Children that are healthy and well nourished are usually not affected by most bacteria they come into contact with in the course of their lives. However. eating contaminated. unsafe food can quickly cause serious illness. If children are undernourished or weakened by other causes, their resistance is lessened and there is an increased risk that they will become sick from disease-causing bacteria. Eating unsafe food can quickly cause serious illness. For this reason extra precaution should be taken with the food of young, undernourished or sick children.
Young children like to put things in their mouth. They should be discouraged from doing this with harmful things. taught how to handle food safely. and encouraged to adopt good personal hygiene habits. These lessons need frequent reinforcement.
It is essential that clean water is used for the preparation of breast milk substitutes and weaning food. Boiling the water used for these purposes and ensuring all utensils are clean reduces the risk of sickness.
Cooking for Others
Extra care needs to be taken when cooking food in large quantities to give or sell to others. Large outbreaks of food poisoning can occur if the basic rules above are broken.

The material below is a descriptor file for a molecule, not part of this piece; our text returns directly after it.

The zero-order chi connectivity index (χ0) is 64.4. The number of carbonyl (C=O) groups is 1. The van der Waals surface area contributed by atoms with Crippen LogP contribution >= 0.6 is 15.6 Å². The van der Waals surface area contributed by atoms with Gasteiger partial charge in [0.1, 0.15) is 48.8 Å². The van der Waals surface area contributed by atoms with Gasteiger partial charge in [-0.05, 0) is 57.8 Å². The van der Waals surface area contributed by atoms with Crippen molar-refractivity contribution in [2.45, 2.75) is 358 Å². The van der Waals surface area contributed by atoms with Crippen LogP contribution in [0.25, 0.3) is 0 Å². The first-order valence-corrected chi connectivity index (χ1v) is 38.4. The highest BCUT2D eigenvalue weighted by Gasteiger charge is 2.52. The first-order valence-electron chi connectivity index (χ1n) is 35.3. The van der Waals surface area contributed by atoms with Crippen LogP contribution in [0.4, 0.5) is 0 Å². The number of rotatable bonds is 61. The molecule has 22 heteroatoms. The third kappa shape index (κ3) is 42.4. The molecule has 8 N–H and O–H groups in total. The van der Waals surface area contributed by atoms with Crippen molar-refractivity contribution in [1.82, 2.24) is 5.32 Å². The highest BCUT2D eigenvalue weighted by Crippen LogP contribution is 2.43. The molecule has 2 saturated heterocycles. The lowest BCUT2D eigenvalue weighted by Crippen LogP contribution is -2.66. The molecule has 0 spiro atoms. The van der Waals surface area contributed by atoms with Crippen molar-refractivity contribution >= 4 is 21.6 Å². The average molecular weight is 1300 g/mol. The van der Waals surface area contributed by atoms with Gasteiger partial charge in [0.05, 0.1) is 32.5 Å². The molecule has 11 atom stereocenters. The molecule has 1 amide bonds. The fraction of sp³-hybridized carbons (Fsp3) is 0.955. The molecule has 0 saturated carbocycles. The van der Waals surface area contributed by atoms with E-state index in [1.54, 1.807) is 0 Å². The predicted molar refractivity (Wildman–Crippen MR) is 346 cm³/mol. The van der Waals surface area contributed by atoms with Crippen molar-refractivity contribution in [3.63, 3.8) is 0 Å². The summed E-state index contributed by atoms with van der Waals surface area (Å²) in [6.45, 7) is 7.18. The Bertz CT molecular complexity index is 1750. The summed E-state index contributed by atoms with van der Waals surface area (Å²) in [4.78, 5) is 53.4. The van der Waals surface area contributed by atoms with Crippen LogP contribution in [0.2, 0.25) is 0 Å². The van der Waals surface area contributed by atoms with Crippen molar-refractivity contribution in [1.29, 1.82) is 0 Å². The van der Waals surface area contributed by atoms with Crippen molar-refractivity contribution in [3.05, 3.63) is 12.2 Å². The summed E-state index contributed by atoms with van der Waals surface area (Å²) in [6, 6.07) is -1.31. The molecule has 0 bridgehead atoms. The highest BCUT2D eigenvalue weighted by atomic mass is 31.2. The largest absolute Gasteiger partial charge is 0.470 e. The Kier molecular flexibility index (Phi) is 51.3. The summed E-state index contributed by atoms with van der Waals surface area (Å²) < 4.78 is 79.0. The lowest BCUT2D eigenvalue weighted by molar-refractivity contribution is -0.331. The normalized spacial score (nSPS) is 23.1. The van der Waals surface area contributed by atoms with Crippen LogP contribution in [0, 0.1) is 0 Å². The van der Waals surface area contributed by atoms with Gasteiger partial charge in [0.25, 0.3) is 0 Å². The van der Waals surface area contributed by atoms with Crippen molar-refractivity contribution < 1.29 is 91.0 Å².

Though it is harder to keep to the rules for food being sold on the street or from temporary stalls, they are just as important. All the rules should be obeyed, particularly the following:
Keep all pots, pans, containers and implements such as knives and spoons clean.
Keep all food preparation areas clean, and avoid contact, even indirect contact, between cooked food and raw food.
If cooked food is not to be eaten straight away or kept very hot, cool it quickly and store it at a cold temperature.
Applying this information at the local level
To better understand how this advice applies at the local level, look at the following.
What Is the local Incidence of food poisoning and food loss?
How does this compare with the national situation?
Is the Incidence going up or coming down?
What are the most Important risk factors resulting from the local diet and methods of food preparation?
What are the most Important risk factors resulting from the local environment and social customs (such as sale of street foods and foods eaten at festivals or on special family occasions)?
How can these local risk factors be avoided or minimised?